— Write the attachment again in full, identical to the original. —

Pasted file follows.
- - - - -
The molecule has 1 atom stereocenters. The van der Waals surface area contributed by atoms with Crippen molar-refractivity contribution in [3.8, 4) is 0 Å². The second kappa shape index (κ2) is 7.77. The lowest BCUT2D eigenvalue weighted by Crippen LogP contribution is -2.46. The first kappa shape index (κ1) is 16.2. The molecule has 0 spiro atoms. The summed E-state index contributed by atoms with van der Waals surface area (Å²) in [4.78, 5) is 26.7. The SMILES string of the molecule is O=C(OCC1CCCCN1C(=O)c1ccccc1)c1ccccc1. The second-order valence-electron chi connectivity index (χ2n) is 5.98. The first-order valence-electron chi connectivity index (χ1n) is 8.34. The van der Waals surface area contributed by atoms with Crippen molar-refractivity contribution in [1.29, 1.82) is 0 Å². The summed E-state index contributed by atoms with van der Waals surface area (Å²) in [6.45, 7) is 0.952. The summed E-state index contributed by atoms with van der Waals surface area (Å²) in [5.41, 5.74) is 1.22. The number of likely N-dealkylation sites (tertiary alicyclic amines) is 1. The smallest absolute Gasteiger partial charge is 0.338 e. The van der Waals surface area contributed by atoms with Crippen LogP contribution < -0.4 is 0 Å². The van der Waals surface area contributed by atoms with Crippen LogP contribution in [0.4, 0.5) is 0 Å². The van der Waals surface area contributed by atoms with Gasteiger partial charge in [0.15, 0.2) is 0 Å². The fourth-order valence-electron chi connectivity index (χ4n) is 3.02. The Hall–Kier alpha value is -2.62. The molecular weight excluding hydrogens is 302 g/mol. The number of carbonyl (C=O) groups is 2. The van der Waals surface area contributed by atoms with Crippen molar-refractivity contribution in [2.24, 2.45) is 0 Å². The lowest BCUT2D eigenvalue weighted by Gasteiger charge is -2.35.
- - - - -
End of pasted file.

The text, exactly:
The molecule has 1 atom stereocenters. The van der Waals surface area contributed by atoms with Crippen molar-refractivity contribution in [3.8, 4) is 0 Å². The second kappa shape index (κ2) is 7.77. The lowest BCUT2D eigenvalue weighted by Crippen LogP contribution is -2.46. The first kappa shape index (κ1) is 16.2. The molecule has 0 spiro atoms. The summed E-state index contributed by atoms with van der Waals surface area (Å²) in [4.78, 5) is 26.7. The SMILES string of the molecule is O=C(OCC1CCCCN1C(=O)c1ccccc1)c1ccccc1. The second-order valence-electron chi connectivity index (χ2n) is 5.98. The first-order valence-electron chi connectivity index (χ1n) is 8.34. The van der Waals surface area contributed by atoms with Crippen molar-refractivity contribution in [1.29, 1.82) is 0 Å². The summed E-state index contributed by atoms with van der Waals surface area (Å²) in [6.45, 7) is 0.952. The summed E-state index contributed by atoms with van der Waals surface area (Å²) in [5.41, 5.74) is 1.22. The number of likely N-dealkylation sites (tertiary alicyclic amines) is 1. The smallest absolute Gasteiger partial charge is 0.338 e. The van der Waals surface area contributed by atoms with Crippen LogP contribution < -0.4 is 0 Å². The van der Waals surface area contributed by atoms with Crippen LogP contribution in [0.4, 0.5) is 0 Å². The van der Waals surface area contributed by atoms with Gasteiger partial charge in [0.15, 0.2) is 0 Å². The fourth-order valence-electron chi connectivity index (χ4n) is 3.02. The Hall–Kier alpha value is -2.62. The molecular weight excluding hydrogens is 302 g/mol. The number of carbonyl (C=O) groups is 2. The van der Waals surface area contributed by atoms with Crippen molar-refractivity contribution in [2.24, 2.45) is 0 Å². The lowest BCUT2D eigenvalue weighted by Gasteiger charge is -2.35.